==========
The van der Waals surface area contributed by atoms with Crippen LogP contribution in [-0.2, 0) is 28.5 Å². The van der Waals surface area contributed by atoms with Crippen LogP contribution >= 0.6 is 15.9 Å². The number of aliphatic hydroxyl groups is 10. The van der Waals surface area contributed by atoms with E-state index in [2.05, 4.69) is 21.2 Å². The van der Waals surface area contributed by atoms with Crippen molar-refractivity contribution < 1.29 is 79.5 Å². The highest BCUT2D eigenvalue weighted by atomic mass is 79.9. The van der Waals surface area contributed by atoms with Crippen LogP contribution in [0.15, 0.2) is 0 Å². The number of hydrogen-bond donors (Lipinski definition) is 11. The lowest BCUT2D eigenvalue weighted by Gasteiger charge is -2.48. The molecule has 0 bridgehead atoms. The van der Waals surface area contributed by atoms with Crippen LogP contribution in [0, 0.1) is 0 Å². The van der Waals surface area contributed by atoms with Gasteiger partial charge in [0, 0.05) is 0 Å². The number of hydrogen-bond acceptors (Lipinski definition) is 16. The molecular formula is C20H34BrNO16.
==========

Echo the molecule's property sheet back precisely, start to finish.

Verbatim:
The van der Waals surface area contributed by atoms with Crippen LogP contribution in [-0.2, 0) is 28.5 Å². The van der Waals surface area contributed by atoms with Crippen LogP contribution >= 0.6 is 15.9 Å². The number of aliphatic hydroxyl groups is 10. The van der Waals surface area contributed by atoms with E-state index in [2.05, 4.69) is 21.2 Å². The van der Waals surface area contributed by atoms with Crippen molar-refractivity contribution < 1.29 is 79.5 Å². The highest BCUT2D eigenvalue weighted by atomic mass is 79.9. The van der Waals surface area contributed by atoms with Crippen LogP contribution in [0.15, 0.2) is 0 Å². The number of hydrogen-bond donors (Lipinski definition) is 11. The lowest BCUT2D eigenvalue weighted by Gasteiger charge is -2.48. The molecule has 0 bridgehead atoms. The van der Waals surface area contributed by atoms with Crippen LogP contribution in [0, 0.1) is 0 Å². The van der Waals surface area contributed by atoms with Gasteiger partial charge in [0, 0.05) is 0 Å². The number of hydrogen-bond acceptors (Lipinski definition) is 16. The molecular formula is C20H34BrNO16.